In each of the foregoing embodiments, the transmitter is movable axially, i.e., longitudinally, in the shell, and it is not fastened to the shell. According to other embodiments of this invention, however, the transmitter device may move directly or indirectly to and fro relative to the central axis of the shell, thus moving obliquely relative to the motion of a sample collection tube being inserted into, or withdrawn from, the shell. Such radial motion is also oblique relative to the axial forward and rearward motions of the actuator. In contrast to previously described embodiments, the transmitter device may optionally be fastened to the shell, since no substantial axial movement is required of it. In such embodiments, the transmitter device may comprise at least one, preferably at least two, resilient arms secured to the interior of the holder. The transmitter device, i.e., one or more transmitter arms, is configured so that when a collection tube is inserted into the holder, the tube bears against it and presses it sideways towards the shell of the holder. Thus, the transmitter device moves obliquely relative to the collection tube. A linkage between the transmitter device and the actuator, such as a cam and follower engagement between them, converts the oblique (sideways) motion of the transmitter device into forward or rearward motion of the actuator. Thus, the transmitter device moves obliquely relative to the actuator. As with the previously described embodiments, the motion of the actuator (and of the blunting member, when one is secured thereto) is opposite to that of the sample collection tube. One example of such an embodiment is shown in the accompanying FIG. 11, in which a blood collection needle 455 comprises a holder 436 in accordance with the present invention. Holder 436 comprises a cylindrical shell 438 which has a front end 436 a and a back end 436 b and a mechanism 442 therein, described below. At front end 436 a, shell 438 defines a needle hub 410 in which a needle cannula 422 is mounted. Back end 436 b and shell 438 are dimensioned and configured to receive a sample collection tube therein.
In a blunting mechanism 442, the transmitter device comprises a set of resilient transmitting arms 444 a which are mounted in the interior of shell 438 and which extend forwardly in the interior of the shell. Transmitting arms 444 a also extend towards the central axis of the shell so that when a sample collection tube is inserted in the back end of holder 436, it bears against transmitting arms 444 a. Transmitting arms 444 a, being flexible and resilient, are displaced from the central region of shell 438 towards the wall of the shell as the sample collection tube moves forward in holder 436, and transmitting arms 444 a move inwardly as the sample collection tube is withdrawn, i.e., the arms move obliquely (i.e., radially) relative to the generally axial motion of the sample collection tube. In the illustrated embodiment, transmitting arms 444 a are fastened to the shell near the back end of the shell and extend forwardly therein (in other embodiments, they might extend rearwardly from the front). Each of transmitting arms 444 a carries a wedge 446 a which points outwardly, towards shell 438, and each wedge has a cam surface S.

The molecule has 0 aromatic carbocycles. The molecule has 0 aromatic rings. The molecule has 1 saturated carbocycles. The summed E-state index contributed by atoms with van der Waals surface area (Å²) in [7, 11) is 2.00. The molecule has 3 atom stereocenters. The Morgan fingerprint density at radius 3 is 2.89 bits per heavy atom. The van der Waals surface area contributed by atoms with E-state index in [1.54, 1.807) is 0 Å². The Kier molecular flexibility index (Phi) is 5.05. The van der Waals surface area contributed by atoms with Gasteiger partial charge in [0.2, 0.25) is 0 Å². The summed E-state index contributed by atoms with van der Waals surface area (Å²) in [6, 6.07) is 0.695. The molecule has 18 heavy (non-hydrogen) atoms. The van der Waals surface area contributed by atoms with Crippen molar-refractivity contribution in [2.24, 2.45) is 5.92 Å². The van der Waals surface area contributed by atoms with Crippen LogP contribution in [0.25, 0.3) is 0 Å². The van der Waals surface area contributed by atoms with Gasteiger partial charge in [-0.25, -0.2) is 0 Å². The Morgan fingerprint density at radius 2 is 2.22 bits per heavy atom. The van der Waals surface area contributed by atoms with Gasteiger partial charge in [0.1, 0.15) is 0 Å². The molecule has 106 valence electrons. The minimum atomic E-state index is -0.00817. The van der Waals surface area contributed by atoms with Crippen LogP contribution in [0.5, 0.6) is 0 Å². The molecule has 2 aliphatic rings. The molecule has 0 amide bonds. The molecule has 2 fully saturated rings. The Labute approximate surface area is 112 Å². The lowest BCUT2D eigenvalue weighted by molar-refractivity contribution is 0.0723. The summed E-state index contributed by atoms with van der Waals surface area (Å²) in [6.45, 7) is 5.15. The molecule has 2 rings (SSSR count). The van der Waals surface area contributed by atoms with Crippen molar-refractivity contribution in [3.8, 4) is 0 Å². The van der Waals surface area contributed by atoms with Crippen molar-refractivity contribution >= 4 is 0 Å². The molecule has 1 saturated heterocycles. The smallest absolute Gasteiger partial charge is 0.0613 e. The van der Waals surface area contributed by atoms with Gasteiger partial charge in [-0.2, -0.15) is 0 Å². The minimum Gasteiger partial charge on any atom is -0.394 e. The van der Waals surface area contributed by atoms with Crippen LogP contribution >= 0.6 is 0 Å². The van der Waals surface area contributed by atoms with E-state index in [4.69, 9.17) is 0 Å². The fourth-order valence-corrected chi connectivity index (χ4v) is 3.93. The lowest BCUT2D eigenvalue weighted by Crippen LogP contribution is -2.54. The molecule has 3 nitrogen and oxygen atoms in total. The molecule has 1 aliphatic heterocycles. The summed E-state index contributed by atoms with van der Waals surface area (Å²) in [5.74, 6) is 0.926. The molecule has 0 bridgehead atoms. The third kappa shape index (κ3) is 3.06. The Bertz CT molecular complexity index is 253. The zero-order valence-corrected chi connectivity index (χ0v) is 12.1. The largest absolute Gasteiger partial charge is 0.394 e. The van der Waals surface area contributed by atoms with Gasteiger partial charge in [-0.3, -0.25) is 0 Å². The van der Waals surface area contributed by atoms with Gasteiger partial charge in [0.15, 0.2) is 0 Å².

Blunting mechanism 442 also comprises a ferrule-shaped actuator 450 disposed within shell 438. Actuator 450 is dimensioned and configured to receive therein the transmitting arms 444 a. Actuator 450 comprises a cannula hub 451 which engages a second cannula 426 which extends forwardly therefrom and is disposed concentrically within needle cannula 422. The forward-extending portion of cannula 426 terminates with a blunt end and constitutes the blunting member 426 a of the device. Cannula 426 also extends rearward, terminating at a sharp end for puncturing the seal on a sample collection tube and for providing a conduit for fluid flow between the sample collection tube in holder 436 and needle cannula 422. The sharp end of cannula 426 is covered with a self-resealing boot 427 which blocks fluid flow from the tip end of cannula 426 until the boot is displaced by a collection tube. The boot re-seals cannula 426 when the collection tube is removed, as is known in the art. Cannula 426 is secured to actuator 450 so that it moves with actuator 450. A spiral spring 454 is positioned within shell 438 to urge actuator 450 forward and serves as a biasing member in this embodiment. Other biasing members, e.g., other types of springs, an elastic band, etc., may be used as a biasing means in place of spring 454. Since the annular portion of actuator 450 extends rearward from hub 451, it is configured to seat the end of a sample collection tube and permit the blunting cannula to perforate the seal on the collection tube.